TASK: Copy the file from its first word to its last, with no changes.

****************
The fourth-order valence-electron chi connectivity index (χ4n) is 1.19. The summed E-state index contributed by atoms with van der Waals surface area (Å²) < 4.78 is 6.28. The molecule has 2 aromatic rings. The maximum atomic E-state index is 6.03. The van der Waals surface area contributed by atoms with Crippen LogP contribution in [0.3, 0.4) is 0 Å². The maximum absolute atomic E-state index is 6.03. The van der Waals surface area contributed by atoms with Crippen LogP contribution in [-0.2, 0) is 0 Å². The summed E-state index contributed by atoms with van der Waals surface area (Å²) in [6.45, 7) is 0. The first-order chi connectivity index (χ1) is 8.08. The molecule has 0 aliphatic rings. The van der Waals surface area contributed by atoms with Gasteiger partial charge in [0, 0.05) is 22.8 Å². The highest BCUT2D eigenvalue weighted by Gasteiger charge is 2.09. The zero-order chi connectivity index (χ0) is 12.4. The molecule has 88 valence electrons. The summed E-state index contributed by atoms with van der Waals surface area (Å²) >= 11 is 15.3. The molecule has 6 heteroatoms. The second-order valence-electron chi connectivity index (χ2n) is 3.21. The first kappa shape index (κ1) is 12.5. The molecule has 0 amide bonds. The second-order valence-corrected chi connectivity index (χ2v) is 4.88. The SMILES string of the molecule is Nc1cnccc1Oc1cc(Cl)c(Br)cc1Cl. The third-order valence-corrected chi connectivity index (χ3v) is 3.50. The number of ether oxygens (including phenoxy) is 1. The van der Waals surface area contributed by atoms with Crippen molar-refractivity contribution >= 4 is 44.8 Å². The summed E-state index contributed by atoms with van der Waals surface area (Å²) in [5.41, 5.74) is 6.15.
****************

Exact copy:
The fourth-order valence-electron chi connectivity index (χ4n) is 1.19. The summed E-state index contributed by atoms with van der Waals surface area (Å²) < 4.78 is 6.28. The molecule has 2 aromatic rings. The maximum atomic E-state index is 6.03. The van der Waals surface area contributed by atoms with Crippen LogP contribution in [0.3, 0.4) is 0 Å². The maximum absolute atomic E-state index is 6.03. The van der Waals surface area contributed by atoms with Crippen LogP contribution in [-0.2, 0) is 0 Å². The summed E-state index contributed by atoms with van der Waals surface area (Å²) in [6.45, 7) is 0. The first-order chi connectivity index (χ1) is 8.08. The molecule has 0 aliphatic rings. The van der Waals surface area contributed by atoms with Gasteiger partial charge in [0, 0.05) is 22.8 Å². The highest BCUT2D eigenvalue weighted by Gasteiger charge is 2.09. The zero-order chi connectivity index (χ0) is 12.4. The molecule has 88 valence electrons. The summed E-state index contributed by atoms with van der Waals surface area (Å²) >= 11 is 15.3. The molecule has 6 heteroatoms. The second-order valence-electron chi connectivity index (χ2n) is 3.21. The first kappa shape index (κ1) is 12.5. The molecule has 0 amide bonds. The second-order valence-corrected chi connectivity index (χ2v) is 4.88. The SMILES string of the molecule is Nc1cnccc1Oc1cc(Cl)c(Br)cc1Cl. The third-order valence-corrected chi connectivity index (χ3v) is 3.50. The number of ether oxygens (including phenoxy) is 1. The van der Waals surface area contributed by atoms with Crippen molar-refractivity contribution >= 4 is 44.8 Å². The summed E-state index contributed by atoms with van der Waals surface area (Å²) in [5.41, 5.74) is 6.15.